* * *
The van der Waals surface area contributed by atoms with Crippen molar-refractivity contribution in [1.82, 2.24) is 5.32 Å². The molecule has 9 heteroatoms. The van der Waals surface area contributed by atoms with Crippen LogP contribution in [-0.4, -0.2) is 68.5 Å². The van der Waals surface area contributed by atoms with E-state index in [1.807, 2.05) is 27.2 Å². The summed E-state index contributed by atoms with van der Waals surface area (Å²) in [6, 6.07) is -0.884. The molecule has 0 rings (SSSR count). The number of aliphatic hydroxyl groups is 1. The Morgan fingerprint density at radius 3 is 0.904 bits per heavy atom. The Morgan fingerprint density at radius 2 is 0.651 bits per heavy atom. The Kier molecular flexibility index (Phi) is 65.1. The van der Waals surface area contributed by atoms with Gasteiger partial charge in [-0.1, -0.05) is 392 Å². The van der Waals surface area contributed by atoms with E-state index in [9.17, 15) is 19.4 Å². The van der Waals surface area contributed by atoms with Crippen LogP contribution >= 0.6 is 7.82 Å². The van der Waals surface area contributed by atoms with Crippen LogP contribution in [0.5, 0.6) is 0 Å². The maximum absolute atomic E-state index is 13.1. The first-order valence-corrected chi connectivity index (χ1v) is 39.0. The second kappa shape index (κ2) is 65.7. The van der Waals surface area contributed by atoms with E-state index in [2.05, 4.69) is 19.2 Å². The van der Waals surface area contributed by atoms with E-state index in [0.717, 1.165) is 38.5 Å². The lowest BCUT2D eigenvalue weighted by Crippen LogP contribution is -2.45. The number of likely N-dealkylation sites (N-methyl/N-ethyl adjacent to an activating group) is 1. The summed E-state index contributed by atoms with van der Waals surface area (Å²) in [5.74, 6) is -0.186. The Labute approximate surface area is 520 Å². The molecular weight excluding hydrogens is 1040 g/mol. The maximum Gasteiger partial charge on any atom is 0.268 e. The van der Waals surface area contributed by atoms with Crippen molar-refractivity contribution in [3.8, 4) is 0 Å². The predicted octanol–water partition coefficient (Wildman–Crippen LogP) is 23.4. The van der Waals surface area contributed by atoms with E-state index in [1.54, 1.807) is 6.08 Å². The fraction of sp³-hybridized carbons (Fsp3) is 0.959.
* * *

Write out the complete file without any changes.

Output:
The van der Waals surface area contributed by atoms with Crippen molar-refractivity contribution in [1.82, 2.24) is 5.32 Å². The molecule has 9 heteroatoms. The van der Waals surface area contributed by atoms with Crippen LogP contribution in [-0.4, -0.2) is 68.5 Å². The van der Waals surface area contributed by atoms with E-state index in [1.807, 2.05) is 27.2 Å². The summed E-state index contributed by atoms with van der Waals surface area (Å²) in [6, 6.07) is -0.884. The molecule has 0 rings (SSSR count). The number of aliphatic hydroxyl groups is 1. The Morgan fingerprint density at radius 3 is 0.904 bits per heavy atom. The Morgan fingerprint density at radius 2 is 0.651 bits per heavy atom. The Kier molecular flexibility index (Phi) is 65.1. The van der Waals surface area contributed by atoms with Gasteiger partial charge in [-0.1, -0.05) is 392 Å². The van der Waals surface area contributed by atoms with E-state index in [9.17, 15) is 19.4 Å². The van der Waals surface area contributed by atoms with Crippen LogP contribution >= 0.6 is 7.82 Å². The van der Waals surface area contributed by atoms with Crippen LogP contribution in [0.5, 0.6) is 0 Å². The maximum absolute atomic E-state index is 13.1. The first-order valence-corrected chi connectivity index (χ1v) is 39.0. The second kappa shape index (κ2) is 65.7. The van der Waals surface area contributed by atoms with E-state index in [2.05, 4.69) is 19.2 Å². The van der Waals surface area contributed by atoms with E-state index in [0.717, 1.165) is 38.5 Å². The lowest BCUT2D eigenvalue weighted by Crippen LogP contribution is -2.45. The number of likely N-dealkylation sites (N-methyl/N-ethyl adjacent to an activating group) is 1. The summed E-state index contributed by atoms with van der Waals surface area (Å²) in [5.74, 6) is -0.186. The Labute approximate surface area is 520 Å². The molecular weight excluding hydrogens is 1040 g/mol. The maximum Gasteiger partial charge on any atom is 0.268 e. The van der Waals surface area contributed by atoms with Crippen molar-refractivity contribution in [3.8, 4) is 0 Å². The predicted octanol–water partition coefficient (Wildman–Crippen LogP) is 23.4. The van der Waals surface area contributed by atoms with E-state index in [1.54, 1.807) is 6.08 Å². The fraction of sp³-hybridized carbons (Fsp3) is 0.959.